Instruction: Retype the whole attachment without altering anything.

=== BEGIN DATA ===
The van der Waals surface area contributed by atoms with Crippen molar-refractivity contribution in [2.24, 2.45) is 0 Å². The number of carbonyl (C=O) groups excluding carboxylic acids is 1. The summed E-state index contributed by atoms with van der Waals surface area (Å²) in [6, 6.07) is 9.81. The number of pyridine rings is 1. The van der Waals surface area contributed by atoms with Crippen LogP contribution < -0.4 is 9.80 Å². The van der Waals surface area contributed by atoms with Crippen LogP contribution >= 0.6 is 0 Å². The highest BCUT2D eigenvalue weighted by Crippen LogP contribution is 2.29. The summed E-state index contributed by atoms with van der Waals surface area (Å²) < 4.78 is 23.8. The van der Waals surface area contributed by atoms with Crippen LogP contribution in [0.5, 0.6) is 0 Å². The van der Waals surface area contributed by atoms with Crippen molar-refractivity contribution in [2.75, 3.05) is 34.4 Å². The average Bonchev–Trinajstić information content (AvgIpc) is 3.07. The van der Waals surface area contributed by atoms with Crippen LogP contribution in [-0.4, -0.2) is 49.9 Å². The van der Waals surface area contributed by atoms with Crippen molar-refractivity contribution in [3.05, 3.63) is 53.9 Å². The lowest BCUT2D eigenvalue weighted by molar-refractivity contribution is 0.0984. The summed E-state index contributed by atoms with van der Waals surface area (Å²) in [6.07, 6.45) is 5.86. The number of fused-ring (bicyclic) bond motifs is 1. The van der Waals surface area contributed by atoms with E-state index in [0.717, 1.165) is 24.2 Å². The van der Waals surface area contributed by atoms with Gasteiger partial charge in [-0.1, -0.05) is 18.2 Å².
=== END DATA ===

The van der Waals surface area contributed by atoms with Crippen molar-refractivity contribution in [2.24, 2.45) is 0 Å². The number of carbonyl (C=O) groups excluding carboxylic acids is 1. The summed E-state index contributed by atoms with van der Waals surface area (Å²) in [6, 6.07) is 9.81. The number of pyridine rings is 1. The van der Waals surface area contributed by atoms with Crippen LogP contribution < -0.4 is 9.80 Å². The van der Waals surface area contributed by atoms with Crippen LogP contribution >= 0.6 is 0 Å². The highest BCUT2D eigenvalue weighted by Crippen LogP contribution is 2.29. The summed E-state index contributed by atoms with van der Waals surface area (Å²) < 4.78 is 23.8. The van der Waals surface area contributed by atoms with Crippen LogP contribution in [0.5, 0.6) is 0 Å². The van der Waals surface area contributed by atoms with Crippen molar-refractivity contribution in [2.75, 3.05) is 34.4 Å². The average Bonchev–Trinajstić information content (AvgIpc) is 3.07. The van der Waals surface area contributed by atoms with Crippen LogP contribution in [-0.4, -0.2) is 49.9 Å². The van der Waals surface area contributed by atoms with Crippen molar-refractivity contribution in [3.05, 3.63) is 53.9 Å². The lowest BCUT2D eigenvalue weighted by molar-refractivity contribution is 0.0984. The summed E-state index contributed by atoms with van der Waals surface area (Å²) in [6.07, 6.45) is 5.86. The number of fused-ring (bicyclic) bond motifs is 1. The van der Waals surface area contributed by atoms with E-state index in [0.717, 1.165) is 24.2 Å². The van der Waals surface area contributed by atoms with Gasteiger partial charge in [-0.1, -0.05) is 18.2 Å².